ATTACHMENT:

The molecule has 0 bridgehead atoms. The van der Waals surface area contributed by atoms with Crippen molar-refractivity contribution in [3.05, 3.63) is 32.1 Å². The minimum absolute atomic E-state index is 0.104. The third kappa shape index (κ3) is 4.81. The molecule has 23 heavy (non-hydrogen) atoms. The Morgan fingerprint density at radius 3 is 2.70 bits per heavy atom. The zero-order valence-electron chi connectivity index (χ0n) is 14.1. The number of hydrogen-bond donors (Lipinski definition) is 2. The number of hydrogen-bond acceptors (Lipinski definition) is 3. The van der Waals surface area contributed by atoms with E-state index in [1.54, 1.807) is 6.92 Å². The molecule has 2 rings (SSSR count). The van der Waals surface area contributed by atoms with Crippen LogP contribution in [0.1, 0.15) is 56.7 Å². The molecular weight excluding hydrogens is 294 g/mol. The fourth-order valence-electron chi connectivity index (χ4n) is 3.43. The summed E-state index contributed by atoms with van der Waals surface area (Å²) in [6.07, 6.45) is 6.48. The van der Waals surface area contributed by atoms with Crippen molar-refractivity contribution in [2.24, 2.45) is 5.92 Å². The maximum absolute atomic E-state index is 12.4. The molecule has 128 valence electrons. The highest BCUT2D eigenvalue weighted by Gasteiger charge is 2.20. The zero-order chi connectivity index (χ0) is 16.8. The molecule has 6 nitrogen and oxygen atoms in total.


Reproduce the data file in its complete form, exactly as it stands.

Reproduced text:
The molecule has 0 bridgehead atoms. The van der Waals surface area contributed by atoms with Crippen molar-refractivity contribution in [3.05, 3.63) is 32.1 Å². The minimum absolute atomic E-state index is 0.104. The third kappa shape index (κ3) is 4.81. The molecule has 23 heavy (non-hydrogen) atoms. The Morgan fingerprint density at radius 3 is 2.70 bits per heavy atom. The zero-order valence-electron chi connectivity index (χ0n) is 14.1. The number of hydrogen-bond donors (Lipinski definition) is 2. The number of hydrogen-bond acceptors (Lipinski definition) is 3. The van der Waals surface area contributed by atoms with E-state index in [1.54, 1.807) is 6.92 Å². The molecule has 2 rings (SSSR count). The van der Waals surface area contributed by atoms with Crippen LogP contribution in [0.1, 0.15) is 56.7 Å². The molecular weight excluding hydrogens is 294 g/mol. The fourth-order valence-electron chi connectivity index (χ4n) is 3.43. The summed E-state index contributed by atoms with van der Waals surface area (Å²) in [6.07, 6.45) is 6.48. The van der Waals surface area contributed by atoms with Crippen molar-refractivity contribution in [2.24, 2.45) is 5.92 Å². The maximum absolute atomic E-state index is 12.4. The molecule has 128 valence electrons. The highest BCUT2D eigenvalue weighted by Gasteiger charge is 2.20. The zero-order chi connectivity index (χ0) is 16.8. The molecule has 6 nitrogen and oxygen atoms in total.